This is where I say that I do not believe it is the activity itself that causes the damage, but the social framework we are raised with in regards to sex.

Which means it is not sex that is inherently damaging, but the social values that our social institutions place on sex.

Which, in turn, means that as long as a person finds sex to be morally wrong, a sin, something that gives them value based on desirability, something other than what it is: a physical act, then engaging in sex that does not fill the parameters that a person has for it to be "okay" will have a negative impact on the person engaging in the behavior.

So, if the body is the garden, then it is the "soul" that dictates what grows from what we plant.

The guilt.
The self-loathing.
The internal conflict.
The anger, which flows internal and external.

It is our beliefs, given to us at childhood, that carry this.

It is so easy for some of us to toss off the religion we were raised with because the world has many religions, many belief systems. It's not "dirty" to talk religion. It's not "dirty" to experiment with different spiritualities to find what works for you.

But to question sexuality? To engage and try new things?

Your culture is telling you what is acceptable for you to do with your body, and if you do otherwise, you get poisonous plants springing forth inside your own head.

Saturday night, I was concerned that I was making an unhealthy decision. That I was hiding my hurt over GV8 from myself, that I was looking for that validation, that indication of desirability from two men. Something more. Maybe that I was damaging myself.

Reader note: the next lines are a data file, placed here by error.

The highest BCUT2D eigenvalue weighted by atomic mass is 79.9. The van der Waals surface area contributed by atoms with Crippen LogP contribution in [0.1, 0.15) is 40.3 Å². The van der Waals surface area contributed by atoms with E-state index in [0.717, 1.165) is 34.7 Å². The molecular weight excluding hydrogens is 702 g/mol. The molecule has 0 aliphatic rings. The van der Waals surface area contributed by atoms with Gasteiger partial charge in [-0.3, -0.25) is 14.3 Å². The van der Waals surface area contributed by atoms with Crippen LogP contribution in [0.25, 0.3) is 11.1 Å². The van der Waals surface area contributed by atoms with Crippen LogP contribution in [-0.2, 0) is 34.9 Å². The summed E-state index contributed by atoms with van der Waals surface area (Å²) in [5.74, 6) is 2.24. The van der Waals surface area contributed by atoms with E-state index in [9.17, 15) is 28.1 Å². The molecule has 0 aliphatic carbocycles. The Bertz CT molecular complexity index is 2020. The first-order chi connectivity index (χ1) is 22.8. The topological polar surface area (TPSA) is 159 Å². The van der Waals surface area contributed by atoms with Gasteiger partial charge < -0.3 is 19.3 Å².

And then I realized, afterwards, that I wasn't.

There was no feelings of shame, no feelings of regret, no soul-dirt, no bad aftertaste lingering in my brain. I did not feel dirty or used. I did not feel as though I had done something immoral or gone too far.

I simply felt at peace with myself.

I felt at peace with the act of sex.
I was perfectly content, even happy, with knowing that I had been doubly penetrated by two men.
I was relaxed and okay with knowing that I could have been any of a series of interchangable women for, at least, one of them. Just a set of holes.
Wondering how much effort of logistics it would take to do a triple-p.

Zen. Untangling those last few webs that haunt my garden's corners. When the value of sex comes not from the society around you, but from yourself.

Gorgeous bliss. Finally free. My reality has solidified.

This is who I am. This was always who I was going to become.


  1. The body is the garden of the soul